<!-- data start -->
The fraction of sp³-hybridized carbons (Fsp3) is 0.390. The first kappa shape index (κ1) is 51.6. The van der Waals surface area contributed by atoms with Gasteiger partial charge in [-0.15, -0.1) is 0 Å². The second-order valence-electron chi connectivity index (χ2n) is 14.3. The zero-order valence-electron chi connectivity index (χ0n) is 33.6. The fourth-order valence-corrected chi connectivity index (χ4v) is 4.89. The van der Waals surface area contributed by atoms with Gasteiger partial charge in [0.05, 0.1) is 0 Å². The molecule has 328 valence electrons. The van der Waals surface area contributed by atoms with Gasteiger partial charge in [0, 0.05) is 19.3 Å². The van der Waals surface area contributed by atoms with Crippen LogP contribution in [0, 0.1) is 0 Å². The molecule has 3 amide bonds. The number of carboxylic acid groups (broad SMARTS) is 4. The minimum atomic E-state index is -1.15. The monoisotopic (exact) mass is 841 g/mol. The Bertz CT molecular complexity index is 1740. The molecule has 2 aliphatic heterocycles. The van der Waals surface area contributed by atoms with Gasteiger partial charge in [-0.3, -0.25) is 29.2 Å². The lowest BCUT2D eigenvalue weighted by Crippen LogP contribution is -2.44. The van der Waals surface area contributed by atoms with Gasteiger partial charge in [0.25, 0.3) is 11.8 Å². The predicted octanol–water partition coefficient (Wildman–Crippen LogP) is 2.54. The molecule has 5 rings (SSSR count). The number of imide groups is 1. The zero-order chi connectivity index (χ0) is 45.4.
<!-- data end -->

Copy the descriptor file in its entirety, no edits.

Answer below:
The fraction of sp³-hybridized carbons (Fsp3) is 0.390. The first kappa shape index (κ1) is 51.6. The van der Waals surface area contributed by atoms with Gasteiger partial charge in [-0.15, -0.1) is 0 Å². The second-order valence-electron chi connectivity index (χ2n) is 14.3. The zero-order valence-electron chi connectivity index (χ0n) is 33.6. The fourth-order valence-corrected chi connectivity index (χ4v) is 4.89. The van der Waals surface area contributed by atoms with Gasteiger partial charge in [0.05, 0.1) is 0 Å². The molecule has 328 valence electrons. The van der Waals surface area contributed by atoms with Gasteiger partial charge in [0, 0.05) is 19.3 Å². The van der Waals surface area contributed by atoms with Crippen LogP contribution in [0, 0.1) is 0 Å². The molecule has 3 amide bonds. The number of carboxylic acid groups (broad SMARTS) is 4. The minimum atomic E-state index is -1.15. The monoisotopic (exact) mass is 841 g/mol. The Bertz CT molecular complexity index is 1740. The molecule has 2 aliphatic heterocycles. The van der Waals surface area contributed by atoms with Gasteiger partial charge in [-0.3, -0.25) is 29.2 Å². The lowest BCUT2D eigenvalue weighted by Crippen LogP contribution is -2.44. The van der Waals surface area contributed by atoms with Gasteiger partial charge in [0.25, 0.3) is 11.8 Å². The predicted octanol–water partition coefficient (Wildman–Crippen LogP) is 2.54. The molecule has 5 rings (SSSR count). The number of imide groups is 1. The zero-order chi connectivity index (χ0) is 45.4.